Looming challenge for southern Sudan: Regulating oil companies
IN BENTIU, SUDAN At an oil field in southern Sudan's oil-rich Unity state, a tar-colored sludge flowed out of the back of a truck into a man-made pool.
The state Environment Ministry fears that when it rains, the pool overflows and contaminates groundwater. "But we are only a new ministry, so it is hard for us to be sure," said James Gatluak, the ministry's director general, adding that he has no budget and a staff of two.
As a land ravaged by decades of war prepares to become an independent nation this summer, many southern Sudanese are pinning their hopes for prosperity on oil. Sudan is the third-largest oil-producing country in sub-Saharan Africa, and 80 percent of the oil lies in the south.
But regulating the industry will be among the new government's biggest challenges, experts say, raising questions about whether the oil deposits in one of the world's poorest regions will benefit the people who live there.
Since the 2005 peace agreement that ended the civil war with the north, the semiautonomous southern government has received more than $8 billion for its share of oil revenue. But only when the region officially becomes independent in July will southern officials begin dealing directly with the companies operating here.
The details of how these contracts will be handled are still under discussion, but the state minister for the environment, William Garjang Gieng, said independence will give his fledgling ministry great leverage over the industry.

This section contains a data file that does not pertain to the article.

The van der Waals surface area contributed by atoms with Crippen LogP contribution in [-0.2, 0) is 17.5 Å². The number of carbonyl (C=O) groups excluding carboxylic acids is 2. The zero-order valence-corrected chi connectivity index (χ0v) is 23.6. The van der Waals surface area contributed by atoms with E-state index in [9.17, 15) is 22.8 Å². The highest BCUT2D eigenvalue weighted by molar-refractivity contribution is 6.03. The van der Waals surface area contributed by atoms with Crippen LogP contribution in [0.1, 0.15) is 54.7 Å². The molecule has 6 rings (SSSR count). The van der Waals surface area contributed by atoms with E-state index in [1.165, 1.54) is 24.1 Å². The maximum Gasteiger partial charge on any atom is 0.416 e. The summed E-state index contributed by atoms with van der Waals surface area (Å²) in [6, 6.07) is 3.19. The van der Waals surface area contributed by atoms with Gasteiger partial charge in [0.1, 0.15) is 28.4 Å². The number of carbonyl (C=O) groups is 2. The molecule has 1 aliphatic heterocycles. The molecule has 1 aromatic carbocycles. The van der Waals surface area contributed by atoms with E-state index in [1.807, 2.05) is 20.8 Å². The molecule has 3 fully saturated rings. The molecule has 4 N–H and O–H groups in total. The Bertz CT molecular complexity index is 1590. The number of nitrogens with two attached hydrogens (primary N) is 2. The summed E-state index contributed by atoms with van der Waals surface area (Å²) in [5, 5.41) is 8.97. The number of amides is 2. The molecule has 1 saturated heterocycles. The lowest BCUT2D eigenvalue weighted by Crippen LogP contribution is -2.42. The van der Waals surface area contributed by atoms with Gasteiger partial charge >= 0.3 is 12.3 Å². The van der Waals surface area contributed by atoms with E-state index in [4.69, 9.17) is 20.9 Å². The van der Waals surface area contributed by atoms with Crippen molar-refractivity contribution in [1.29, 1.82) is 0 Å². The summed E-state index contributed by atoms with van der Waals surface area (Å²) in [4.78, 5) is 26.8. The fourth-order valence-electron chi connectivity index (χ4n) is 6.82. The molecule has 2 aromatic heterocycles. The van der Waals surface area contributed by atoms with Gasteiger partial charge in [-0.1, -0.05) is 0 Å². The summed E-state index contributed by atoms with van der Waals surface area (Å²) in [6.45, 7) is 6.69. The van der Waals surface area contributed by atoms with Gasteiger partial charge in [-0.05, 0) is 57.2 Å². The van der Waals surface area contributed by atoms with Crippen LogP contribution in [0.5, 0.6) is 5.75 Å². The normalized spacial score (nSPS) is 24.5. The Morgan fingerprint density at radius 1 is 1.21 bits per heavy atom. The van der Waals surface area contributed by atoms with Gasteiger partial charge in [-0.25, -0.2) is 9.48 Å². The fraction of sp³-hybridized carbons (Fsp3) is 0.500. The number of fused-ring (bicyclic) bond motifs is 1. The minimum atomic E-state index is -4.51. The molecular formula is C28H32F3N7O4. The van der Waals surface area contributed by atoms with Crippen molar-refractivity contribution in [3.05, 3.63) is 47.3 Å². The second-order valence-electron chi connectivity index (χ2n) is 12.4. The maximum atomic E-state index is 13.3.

Rees Warne, a natural resources expert with Catholic Relief Services, which works in Sudan, warned that disparities "in power, knowledge and experience" between oil companies and new governments make it difficult to monitor and enforce environmental standards.
'The water is not okay'
Oil has long been synonymous with death and displacement in Unity state, which includes some of the region's richest oil fields.
In the 1990s, militias backed by the Sudanese government in Khartoum worked to clear southern land for oil exploration, carrying out campaigns of violence to displace people here.
"Those in the north wanted to push people away from where the oil was, and they didn't care what happened to them," Gieng said.
Today, oil represents a different set of problems here.